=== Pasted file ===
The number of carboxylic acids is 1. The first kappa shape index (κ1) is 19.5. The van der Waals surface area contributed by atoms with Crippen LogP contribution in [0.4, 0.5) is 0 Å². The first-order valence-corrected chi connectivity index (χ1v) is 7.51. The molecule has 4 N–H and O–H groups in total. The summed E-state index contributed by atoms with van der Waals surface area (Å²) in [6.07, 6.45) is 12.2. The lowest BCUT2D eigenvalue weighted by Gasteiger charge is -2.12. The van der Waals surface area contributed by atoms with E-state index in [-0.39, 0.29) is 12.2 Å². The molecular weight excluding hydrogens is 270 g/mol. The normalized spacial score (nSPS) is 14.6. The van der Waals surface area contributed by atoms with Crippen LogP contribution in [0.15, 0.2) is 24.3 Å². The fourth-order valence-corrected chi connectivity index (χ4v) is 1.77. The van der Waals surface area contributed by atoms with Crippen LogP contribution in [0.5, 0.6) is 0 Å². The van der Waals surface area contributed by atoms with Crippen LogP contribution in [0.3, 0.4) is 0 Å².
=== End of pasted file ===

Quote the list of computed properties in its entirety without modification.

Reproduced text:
The number of carboxylic acids is 1. The first kappa shape index (κ1) is 19.5. The van der Waals surface area contributed by atoms with Crippen LogP contribution in [0.4, 0.5) is 0 Å². The first-order valence-corrected chi connectivity index (χ1v) is 7.51. The molecule has 4 N–H and O–H groups in total. The summed E-state index contributed by atoms with van der Waals surface area (Å²) in [6.07, 6.45) is 12.2. The lowest BCUT2D eigenvalue weighted by Gasteiger charge is -2.12. The van der Waals surface area contributed by atoms with E-state index in [-0.39, 0.29) is 12.2 Å². The molecular weight excluding hydrogens is 270 g/mol. The normalized spacial score (nSPS) is 14.6. The van der Waals surface area contributed by atoms with Crippen LogP contribution in [0.15, 0.2) is 24.3 Å². The fourth-order valence-corrected chi connectivity index (χ4v) is 1.77. The van der Waals surface area contributed by atoms with Crippen LogP contribution in [0.5, 0.6) is 0 Å². The van der Waals surface area contributed by atoms with Crippen LogP contribution in [0.3, 0.4) is 0 Å².